Edited by Alexander-Stamatios G. Antoniou and Cary L. Cooper
Chapter 11: Stress and Individual Differences: Implications for Stress Management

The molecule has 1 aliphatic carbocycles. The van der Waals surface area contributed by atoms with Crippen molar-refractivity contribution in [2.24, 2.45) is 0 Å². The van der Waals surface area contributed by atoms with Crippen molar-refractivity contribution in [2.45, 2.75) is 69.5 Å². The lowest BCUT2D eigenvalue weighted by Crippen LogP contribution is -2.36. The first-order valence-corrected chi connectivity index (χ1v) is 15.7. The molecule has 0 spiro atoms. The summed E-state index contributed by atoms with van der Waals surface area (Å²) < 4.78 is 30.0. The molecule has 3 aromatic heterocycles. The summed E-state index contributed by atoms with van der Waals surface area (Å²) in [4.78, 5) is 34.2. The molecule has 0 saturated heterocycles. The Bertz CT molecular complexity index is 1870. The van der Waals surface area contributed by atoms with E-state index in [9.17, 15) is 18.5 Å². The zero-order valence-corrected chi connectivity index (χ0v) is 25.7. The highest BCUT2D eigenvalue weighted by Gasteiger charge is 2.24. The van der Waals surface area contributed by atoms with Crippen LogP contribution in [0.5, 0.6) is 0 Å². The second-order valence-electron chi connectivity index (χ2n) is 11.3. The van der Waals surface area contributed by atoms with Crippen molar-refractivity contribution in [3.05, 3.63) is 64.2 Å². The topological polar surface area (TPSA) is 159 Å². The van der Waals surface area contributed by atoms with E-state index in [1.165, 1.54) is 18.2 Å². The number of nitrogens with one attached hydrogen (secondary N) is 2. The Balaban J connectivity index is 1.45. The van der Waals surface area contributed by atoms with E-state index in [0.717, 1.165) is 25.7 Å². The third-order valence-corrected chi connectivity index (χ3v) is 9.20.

11 Stress and individual diﬀerences: implications for stress management Susan Cartwright and Lynne C. Whatmore Introduction Stress has been identiﬁed as a major factor in ill-health, particularly psychological health. Workplace surveys (Cartwright and Cooper, 1997; Worral and Cooper, 2001) consistently report that employees consider that stress at work is a signiﬁcant factor which aﬀects their health and well-being. As a consequence many organizations are implementing stress management interventions in order to reduce stress levels, help employees cope more eﬀectively with experienced stress and to reduce sickness absence costs. At the same time such activities are perceived to be eﬀective in demonstrating a sense of organizational care and concern and a desire to improve employee morale (Sigman, 1992). The potential sources of stress in the workplace are many and various and diﬀer between occupational groups and job status (Gibson et al., 1988; Cooper and Cartwright, 1994). However organizational change and reorganization have been increasingly cited as signiﬁcant, and potentially universal, factors responsible for high stress levels amongst employees (Callan, 1993; Saksvik, 1996). Tackling the environmental sources of stress, described as ‘primary level interventions’ (Murphy, 1988), is widely argued as the most eﬀective, yet less common, strategy for reducing workplace stress. The transactional model of stress (Cox and MacKay, 1976) emphasizes the subjective nature of stress as ‘an individual perceptual phenomenon rooted in psychological processes’. Consistent with the view that individual factors play a signiﬁcant role in the appraisal and experience of...
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